There is no politics in this contribution: It is the plumber telling you that your prestige mansion is a now a foul smelling swimming pool.

Banks will never admit to their bad loans – no matter how worthless.

The reason is simple: If a bank impairs bad loans this loss will go from equity. If equity is negative – you have no business. With the huge amounts of bad loans few banks exist except as figments of the management’s imagination.

This state of affairs is totally unacceptable from the point of view of society. This has nothing to do with political perspective: It is unacceptable for a communist and it is unacceptable for a born-again christian capitalist. The problem is how to proceed to get some sort of sense of reality into the finance sector.

It is imperative to get that realism or bank managements will keep sitting and nursing their illusion – not only that, but they will block for a functioning finance sectors working with moving deposits into investments and jobs. The alternative is to terrible to contemplate: A zombie-economy like the Japanese where any small tilt of a nuclear power plant threatens to push the entire country into the abyss.

The workings of a method can now be gleaned!

It is slow and laborious; but let’s get started!

  1. Due to rescue missions a lot of debtors have ended up in the various public financial dustbins. The loans of any conceivable value are sold off – but they aren’t: Due to undercapitalisation in the banks they have no money to buy for – and nobody is going to loan them the money: They are simply insolvent and now illiquid.
  2. But these rescue actions have resulted in a list over de facto worthless debtors. You could pronounce them bankrupt and drag them and the other creditors through court – but that would only drag the system further into the quicksand, as the other creditor would just take over the loan at zero value – and continue to keep their distressed loans in deep coma.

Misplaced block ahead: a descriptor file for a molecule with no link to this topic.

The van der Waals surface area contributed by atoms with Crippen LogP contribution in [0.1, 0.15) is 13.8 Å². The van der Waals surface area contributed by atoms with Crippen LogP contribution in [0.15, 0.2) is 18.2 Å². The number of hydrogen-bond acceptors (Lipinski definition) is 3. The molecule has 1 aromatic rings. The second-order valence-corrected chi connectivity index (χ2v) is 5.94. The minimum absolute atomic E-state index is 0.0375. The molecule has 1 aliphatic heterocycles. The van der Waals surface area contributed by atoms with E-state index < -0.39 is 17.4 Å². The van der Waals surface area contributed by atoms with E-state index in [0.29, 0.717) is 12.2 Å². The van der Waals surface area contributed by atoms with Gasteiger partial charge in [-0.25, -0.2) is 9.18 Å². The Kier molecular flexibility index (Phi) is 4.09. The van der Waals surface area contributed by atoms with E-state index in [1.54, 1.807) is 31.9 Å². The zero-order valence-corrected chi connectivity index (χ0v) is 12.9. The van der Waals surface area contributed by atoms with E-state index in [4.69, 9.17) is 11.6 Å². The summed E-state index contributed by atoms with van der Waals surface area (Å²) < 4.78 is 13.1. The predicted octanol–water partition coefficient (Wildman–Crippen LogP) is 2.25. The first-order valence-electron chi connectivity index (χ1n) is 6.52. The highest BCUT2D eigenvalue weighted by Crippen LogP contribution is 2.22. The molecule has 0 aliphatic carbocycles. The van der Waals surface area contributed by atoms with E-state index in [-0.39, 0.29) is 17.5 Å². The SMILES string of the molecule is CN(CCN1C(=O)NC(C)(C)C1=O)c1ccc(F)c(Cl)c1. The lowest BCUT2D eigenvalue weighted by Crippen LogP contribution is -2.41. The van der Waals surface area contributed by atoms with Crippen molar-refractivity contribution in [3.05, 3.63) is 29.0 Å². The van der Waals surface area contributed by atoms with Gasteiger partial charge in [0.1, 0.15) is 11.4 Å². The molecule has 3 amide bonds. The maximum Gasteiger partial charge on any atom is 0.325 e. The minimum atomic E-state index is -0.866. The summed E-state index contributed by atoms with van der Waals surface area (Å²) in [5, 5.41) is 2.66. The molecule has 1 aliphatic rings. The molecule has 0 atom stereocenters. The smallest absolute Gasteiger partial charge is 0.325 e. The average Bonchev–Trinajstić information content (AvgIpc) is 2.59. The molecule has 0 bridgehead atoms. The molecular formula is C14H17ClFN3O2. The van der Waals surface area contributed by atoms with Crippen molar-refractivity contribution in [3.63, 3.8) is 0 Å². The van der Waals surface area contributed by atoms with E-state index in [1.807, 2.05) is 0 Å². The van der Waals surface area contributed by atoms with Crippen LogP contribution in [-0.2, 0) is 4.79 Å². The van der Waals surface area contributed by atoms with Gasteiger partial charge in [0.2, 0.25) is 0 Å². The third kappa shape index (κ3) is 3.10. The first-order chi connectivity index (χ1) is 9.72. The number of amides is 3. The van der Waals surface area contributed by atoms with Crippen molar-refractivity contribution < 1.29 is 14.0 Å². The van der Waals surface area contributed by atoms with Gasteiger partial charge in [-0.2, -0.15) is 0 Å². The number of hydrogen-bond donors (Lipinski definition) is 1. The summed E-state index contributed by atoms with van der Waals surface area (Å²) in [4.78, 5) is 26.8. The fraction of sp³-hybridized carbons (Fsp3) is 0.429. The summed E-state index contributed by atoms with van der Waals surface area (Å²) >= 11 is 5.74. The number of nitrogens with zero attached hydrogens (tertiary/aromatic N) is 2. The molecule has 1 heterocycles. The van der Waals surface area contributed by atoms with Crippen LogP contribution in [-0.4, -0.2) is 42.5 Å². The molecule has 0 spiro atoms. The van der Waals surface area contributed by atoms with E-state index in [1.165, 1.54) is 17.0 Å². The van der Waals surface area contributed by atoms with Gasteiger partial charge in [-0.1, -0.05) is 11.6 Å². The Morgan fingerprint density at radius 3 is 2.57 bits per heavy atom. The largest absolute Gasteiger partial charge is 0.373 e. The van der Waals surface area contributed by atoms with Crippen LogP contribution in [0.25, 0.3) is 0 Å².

3. No have to reassess every client and his ability to service debt – what the loan giver should have done before granting the credit – but didn’t. Farm loans are a good place to start. You know what an acre of land can yield in that particular area – and with reasonable assumptions as to reasonable farming and prices a fair evaluation can be made.
  4. What you do is to ally give that list of debtors to the bank inspecting authorities, who at the next inspection will ask to the state of affairs: What loans and what impairments does this bank have with these clients?
  5.  The next step is to demand impairments of specific named debtors to the value of zero, thus reducing equity. When equity is gone the bank cannot raise loans to keep afloat and that bank will end in the dustbin. The alternative for the bank – with an inspection authority of sufficient brutal disposition – is to sell off that loan at rock bottom price to the dustbin – one debtor at the time.
  6. This means that the dustbin will be able to consolidate every debtor to a standard where they can be sold to a bank. Farms are particularly good in this process, as the write offs can be consolidated in a non-serviced loan that will only demand repayment if and when the property is sold above a “reasonable” price.

Rental real estate could possibly use the same method.